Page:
By Faeza Abdurazak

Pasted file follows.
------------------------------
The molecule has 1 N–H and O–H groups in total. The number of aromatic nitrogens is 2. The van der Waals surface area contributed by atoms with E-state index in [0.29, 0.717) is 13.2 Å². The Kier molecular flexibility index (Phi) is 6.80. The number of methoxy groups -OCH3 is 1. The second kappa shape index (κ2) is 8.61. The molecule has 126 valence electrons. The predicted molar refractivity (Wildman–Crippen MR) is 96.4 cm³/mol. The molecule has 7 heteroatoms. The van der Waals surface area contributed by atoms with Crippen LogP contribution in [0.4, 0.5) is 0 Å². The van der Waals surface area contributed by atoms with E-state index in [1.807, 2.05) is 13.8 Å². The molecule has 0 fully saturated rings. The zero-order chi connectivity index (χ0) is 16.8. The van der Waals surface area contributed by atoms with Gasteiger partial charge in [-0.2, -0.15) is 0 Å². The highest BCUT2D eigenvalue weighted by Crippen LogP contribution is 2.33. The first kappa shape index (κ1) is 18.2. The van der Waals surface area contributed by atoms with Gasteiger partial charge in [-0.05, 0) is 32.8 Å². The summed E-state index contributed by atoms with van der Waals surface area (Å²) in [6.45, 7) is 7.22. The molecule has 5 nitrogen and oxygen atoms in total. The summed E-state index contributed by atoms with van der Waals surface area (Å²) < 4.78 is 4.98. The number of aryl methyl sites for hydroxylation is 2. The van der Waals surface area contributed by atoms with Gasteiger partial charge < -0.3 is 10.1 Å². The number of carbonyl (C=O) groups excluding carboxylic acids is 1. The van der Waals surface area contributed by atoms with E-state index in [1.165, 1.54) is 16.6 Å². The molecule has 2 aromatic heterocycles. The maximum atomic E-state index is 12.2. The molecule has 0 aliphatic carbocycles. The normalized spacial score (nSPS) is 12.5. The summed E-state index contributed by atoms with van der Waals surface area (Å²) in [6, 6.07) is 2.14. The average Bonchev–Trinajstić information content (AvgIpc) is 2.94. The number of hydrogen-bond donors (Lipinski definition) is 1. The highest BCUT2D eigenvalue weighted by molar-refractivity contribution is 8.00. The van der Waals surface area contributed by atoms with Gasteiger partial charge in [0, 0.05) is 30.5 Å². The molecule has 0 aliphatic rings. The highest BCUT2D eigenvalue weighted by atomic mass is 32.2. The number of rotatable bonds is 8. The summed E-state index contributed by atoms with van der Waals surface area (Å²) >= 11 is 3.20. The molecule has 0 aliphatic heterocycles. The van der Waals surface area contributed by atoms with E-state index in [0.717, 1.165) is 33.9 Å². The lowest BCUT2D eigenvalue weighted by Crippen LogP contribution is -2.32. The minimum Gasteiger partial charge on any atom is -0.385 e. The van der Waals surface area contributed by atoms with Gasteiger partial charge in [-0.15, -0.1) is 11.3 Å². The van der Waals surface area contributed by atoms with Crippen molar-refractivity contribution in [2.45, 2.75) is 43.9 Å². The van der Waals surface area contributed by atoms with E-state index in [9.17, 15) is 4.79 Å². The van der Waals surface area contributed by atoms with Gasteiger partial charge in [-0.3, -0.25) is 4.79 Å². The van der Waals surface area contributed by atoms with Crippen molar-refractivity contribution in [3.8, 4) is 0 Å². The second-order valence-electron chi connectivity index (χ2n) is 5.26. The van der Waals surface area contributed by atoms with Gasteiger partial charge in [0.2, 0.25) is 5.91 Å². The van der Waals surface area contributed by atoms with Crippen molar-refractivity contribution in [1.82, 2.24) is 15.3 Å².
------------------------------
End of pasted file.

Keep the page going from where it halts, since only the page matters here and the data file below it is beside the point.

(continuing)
Sultan Sooud Al-Qassemi, a renowned commentator on Arab affairs and a prominent voice during the events of the ongoing Arab Spring, gave an interesting lecture at MEI last month on The Rise of the Gulf States in Regional Policy. He was in Singapore for the official opening of Terms and Conditions, an exhibition of artworks by Arab artists across the Middle East at the Singapore Art Museum. Barjeel Art Foundation, of which Al-Qassemi is a founder, is a co-organizer and significant contributor to the exhibition. He focused his talk into two parts: the regional influence of each state in the Gulf and the role of the Gulf in the current issue plaguing certain parts of the Middle East—sectarianism. The increasing influence of the Gulf in regional policymaking can be viewed both positively and negatively, says Al-Qassemi. For much of the 20th century, Arab regional foreign policy was under the influence of Egypt, Syria and Iraq. However, as each of these states are now embroiled in internal problems, foreign policy projection has been somewhat hampered. Beginning with Iraq, and later on Egypt and Syria, the influence of each of these major Arab states were slowly decreasing. This void in regional influence made the rise of the Gulf states possible, who with the exception of Saudi Arabia, are relatively small and less populated countries. When it comes to soft power, Saudi Arabia, Qatar and the UAE each projects it differently. Saudi Arabia’s clout is reinforced by the fact that it is seen as the capital of Islam, as it is the site for the two holiest mosques and is visited by millions of pilgrims every year. Qatar’s soft power comes from its investments, which are valued at over $120 billion, and its media arm, the Al Jazeera news network, which is the most watched channel in the Middle East despite falling ratings. As for the UAE, it is the second largest economy in the Arab world. Jebel Ali alone, a port town outside Dubai, is home to 120 Fortune 500 companies. Al-Qassemi observes that religious elites from both the Sunni and Shi’a sects are equally guilty of fanning the flames of sectarianism. He gives the example of Yusuf Al-Qaradawi, a renowned Sunni cleric, who has been known to make anti-Shi’a remarks, even going as far as calling Sunnis to “go to Syria to fight against Bashar Assad and prove their strength” from his home in Doha, Qatar. Since Gulf states own most of the news sites and channels in the Middle East, it is their responsibility to ensure that these media outlets do not contribute to sectarianism in the region. Al-Qassemi notes that the Gulf is in dire need of intra-religious dialogues with its own minority communities.